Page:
The protest that we held yesterday on campus, therefore, can only be a beginning. Today there will be another protest in front of the State Secretariat in Thiruvananthapuram at 4 30 PM, by students and teachers from the city, and I request you to lend your strength and rage! As students of economics and Indian development, you are best qualified to speak of the ‘national sentiment’ of our rulers – our rulers who cower in front of foreign capital and multilateral agencies, who sell our resources and our people cheap in the name of growth, who would dismantle every measure that safeguards us from global economic shocks if they could. You know best how to counter slurs by ill-educated BJP and Sanghi trolls and the Ministers who draw most of their information from these impoverished minds, about the alleged ‘gobbling’ of public money by students of JNU – since you are in a position to quote exactly what share of public money is being gobbled by the capitalist monstrosities that the Hindutvavaadis feed and foster – by Reliance, Vedanta, Adani, and the others. You are well-informed about the condition of the India that the underprivileged masses inhabit – the deep inequalities in access to education, health, and all things necessary for a decent life. You are best equipped to expose the lies of the the corporate media which renders that India invisible. You are also, as students of a public institution, well-placed to reveal to the public on the challenges that new generations of students from backgrounds of ever-increasing diversity, face in our institutions of public learning.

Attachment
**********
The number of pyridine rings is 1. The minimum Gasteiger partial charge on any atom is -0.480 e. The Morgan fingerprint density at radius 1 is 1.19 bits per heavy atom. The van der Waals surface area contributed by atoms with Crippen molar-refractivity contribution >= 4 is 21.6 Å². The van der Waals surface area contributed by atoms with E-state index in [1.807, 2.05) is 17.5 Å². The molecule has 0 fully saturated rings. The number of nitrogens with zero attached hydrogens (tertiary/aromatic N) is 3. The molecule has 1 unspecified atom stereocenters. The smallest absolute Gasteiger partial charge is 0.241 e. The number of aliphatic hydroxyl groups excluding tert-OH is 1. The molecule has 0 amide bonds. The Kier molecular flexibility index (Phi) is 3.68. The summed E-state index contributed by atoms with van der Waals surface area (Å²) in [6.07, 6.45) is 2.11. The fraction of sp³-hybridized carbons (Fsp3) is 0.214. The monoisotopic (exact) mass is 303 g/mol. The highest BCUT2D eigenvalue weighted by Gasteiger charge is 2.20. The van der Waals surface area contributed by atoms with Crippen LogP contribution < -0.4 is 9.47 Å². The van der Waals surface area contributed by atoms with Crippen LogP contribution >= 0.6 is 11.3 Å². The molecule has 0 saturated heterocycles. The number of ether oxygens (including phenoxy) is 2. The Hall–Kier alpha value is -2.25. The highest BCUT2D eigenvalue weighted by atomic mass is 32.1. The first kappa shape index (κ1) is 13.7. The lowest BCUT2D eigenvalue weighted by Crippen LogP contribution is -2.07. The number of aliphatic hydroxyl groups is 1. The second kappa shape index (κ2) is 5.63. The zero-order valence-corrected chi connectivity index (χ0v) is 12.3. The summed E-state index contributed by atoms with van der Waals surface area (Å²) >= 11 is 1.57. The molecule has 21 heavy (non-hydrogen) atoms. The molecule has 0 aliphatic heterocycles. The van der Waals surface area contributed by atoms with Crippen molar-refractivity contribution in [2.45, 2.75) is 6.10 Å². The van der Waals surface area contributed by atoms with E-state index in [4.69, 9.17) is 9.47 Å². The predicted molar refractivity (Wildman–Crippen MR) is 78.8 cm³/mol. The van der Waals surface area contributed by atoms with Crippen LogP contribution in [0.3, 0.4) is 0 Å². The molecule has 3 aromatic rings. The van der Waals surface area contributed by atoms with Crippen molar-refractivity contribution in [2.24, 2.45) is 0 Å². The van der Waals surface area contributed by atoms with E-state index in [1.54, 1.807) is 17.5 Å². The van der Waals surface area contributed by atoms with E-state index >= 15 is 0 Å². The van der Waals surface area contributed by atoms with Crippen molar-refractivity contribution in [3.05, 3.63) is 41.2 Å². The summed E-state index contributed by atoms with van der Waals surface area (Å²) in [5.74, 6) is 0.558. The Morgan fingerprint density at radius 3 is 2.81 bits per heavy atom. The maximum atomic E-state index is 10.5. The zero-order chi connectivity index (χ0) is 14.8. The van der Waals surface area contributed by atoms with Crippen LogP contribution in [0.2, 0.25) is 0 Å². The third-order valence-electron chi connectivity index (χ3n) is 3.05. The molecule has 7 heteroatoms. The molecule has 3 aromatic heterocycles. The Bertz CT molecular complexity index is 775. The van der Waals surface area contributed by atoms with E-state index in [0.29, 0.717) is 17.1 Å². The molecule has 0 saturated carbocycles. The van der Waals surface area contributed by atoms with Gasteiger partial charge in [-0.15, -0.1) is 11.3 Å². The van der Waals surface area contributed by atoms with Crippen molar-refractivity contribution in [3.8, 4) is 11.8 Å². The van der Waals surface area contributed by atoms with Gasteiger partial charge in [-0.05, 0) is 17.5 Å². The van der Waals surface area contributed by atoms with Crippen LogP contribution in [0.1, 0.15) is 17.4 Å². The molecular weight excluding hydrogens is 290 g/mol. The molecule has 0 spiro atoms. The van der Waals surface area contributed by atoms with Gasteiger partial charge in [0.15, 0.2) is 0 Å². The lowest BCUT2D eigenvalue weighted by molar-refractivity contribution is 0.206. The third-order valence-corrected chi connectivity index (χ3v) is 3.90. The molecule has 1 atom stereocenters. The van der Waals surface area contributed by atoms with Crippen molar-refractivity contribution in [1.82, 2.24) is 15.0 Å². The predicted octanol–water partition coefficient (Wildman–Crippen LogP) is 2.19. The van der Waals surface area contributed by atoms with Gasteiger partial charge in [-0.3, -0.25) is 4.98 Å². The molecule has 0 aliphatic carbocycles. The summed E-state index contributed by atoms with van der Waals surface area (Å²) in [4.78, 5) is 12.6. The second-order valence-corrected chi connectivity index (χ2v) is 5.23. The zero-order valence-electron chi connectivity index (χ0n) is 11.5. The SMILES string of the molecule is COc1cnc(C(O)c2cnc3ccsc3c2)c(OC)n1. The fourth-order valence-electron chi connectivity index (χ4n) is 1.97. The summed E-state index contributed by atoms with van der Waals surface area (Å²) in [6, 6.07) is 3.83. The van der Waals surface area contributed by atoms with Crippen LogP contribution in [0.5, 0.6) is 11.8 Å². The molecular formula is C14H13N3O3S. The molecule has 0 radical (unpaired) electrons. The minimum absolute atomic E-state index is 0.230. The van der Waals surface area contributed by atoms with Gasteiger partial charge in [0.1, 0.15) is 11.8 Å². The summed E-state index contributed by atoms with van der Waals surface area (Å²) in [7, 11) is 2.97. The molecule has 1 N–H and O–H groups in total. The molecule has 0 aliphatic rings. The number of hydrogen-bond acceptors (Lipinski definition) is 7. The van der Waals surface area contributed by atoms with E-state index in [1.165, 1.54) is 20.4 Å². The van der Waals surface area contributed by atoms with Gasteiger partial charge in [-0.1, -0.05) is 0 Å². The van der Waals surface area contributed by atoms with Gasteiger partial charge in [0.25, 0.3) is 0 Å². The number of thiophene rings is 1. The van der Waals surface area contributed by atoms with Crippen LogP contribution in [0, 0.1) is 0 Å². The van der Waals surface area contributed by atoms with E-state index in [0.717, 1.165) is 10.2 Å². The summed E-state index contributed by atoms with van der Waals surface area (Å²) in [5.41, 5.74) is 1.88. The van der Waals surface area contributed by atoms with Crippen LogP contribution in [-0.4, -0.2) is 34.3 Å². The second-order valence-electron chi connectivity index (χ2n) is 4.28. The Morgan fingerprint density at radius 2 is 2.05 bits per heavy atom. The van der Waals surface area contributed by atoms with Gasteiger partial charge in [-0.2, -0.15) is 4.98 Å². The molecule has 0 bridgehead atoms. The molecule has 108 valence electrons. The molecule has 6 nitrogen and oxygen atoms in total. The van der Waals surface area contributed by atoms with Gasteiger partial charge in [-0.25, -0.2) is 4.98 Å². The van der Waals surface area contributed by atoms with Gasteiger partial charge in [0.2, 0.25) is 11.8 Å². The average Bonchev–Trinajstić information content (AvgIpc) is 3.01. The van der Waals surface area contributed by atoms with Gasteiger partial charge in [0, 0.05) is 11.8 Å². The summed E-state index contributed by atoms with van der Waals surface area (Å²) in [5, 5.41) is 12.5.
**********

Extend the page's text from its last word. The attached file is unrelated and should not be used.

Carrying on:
At the same time, this is a time we could sit down together to seriously discuss our differences as political, and not personal. I do believe that we need to discuss institutional culture at CDS, the ways in which it has evolved over the years, and what we need to truly democratize it. We need to think of ways to spark off dialogue on campus and bring into open and peaceful debate members of the community who espouse right-wing positions in economy and culture. We need to restore critical thinking at the heart of all that we do here, in classrooms and outside. We need to convince our opponents that critical thinking and free speech remains crucial for all and that we lose our very rationale of existence if we do not uphold these.
Someone who obviously does not agree with us pasted an anonymous poster on the ‘Beyond the Periphery’ wall – which reminds us of a certain murder of a young man in which the CPM stands accused. He/she seems to be hinting that all political parties are equally capable of violence. But that is hardly contested – we do know that the opposition in this country has hardly made an effort to set up an alternate model of politics. If they had done so, we would have probably not seen the fortunes of the virulent Hindutvavaadi right wing rise to such heights. But the point is that this is no longer a clash between different political parties – this is a war between two different imaginings of India, as Kanhaiya Kumar hinted so clearly in his speech. I ask the person who pasted that poster: Are you with the India of the underprivileged who the authorities seek so actively to muffle and erase, or are you with the India of the Adanis and the Ambanis who grow richer still on the fat of the labouring poor?
Finally, what we do not need is the Sanghi advice on nationalism; for, as I mentioned earlier, it is woven into the very fiber of our academic life here. Needless to say, I look ahead with hope and joy, looking out for flowers that awake suddenly at the sound of thunder and thrust themselves above the earth in the rain.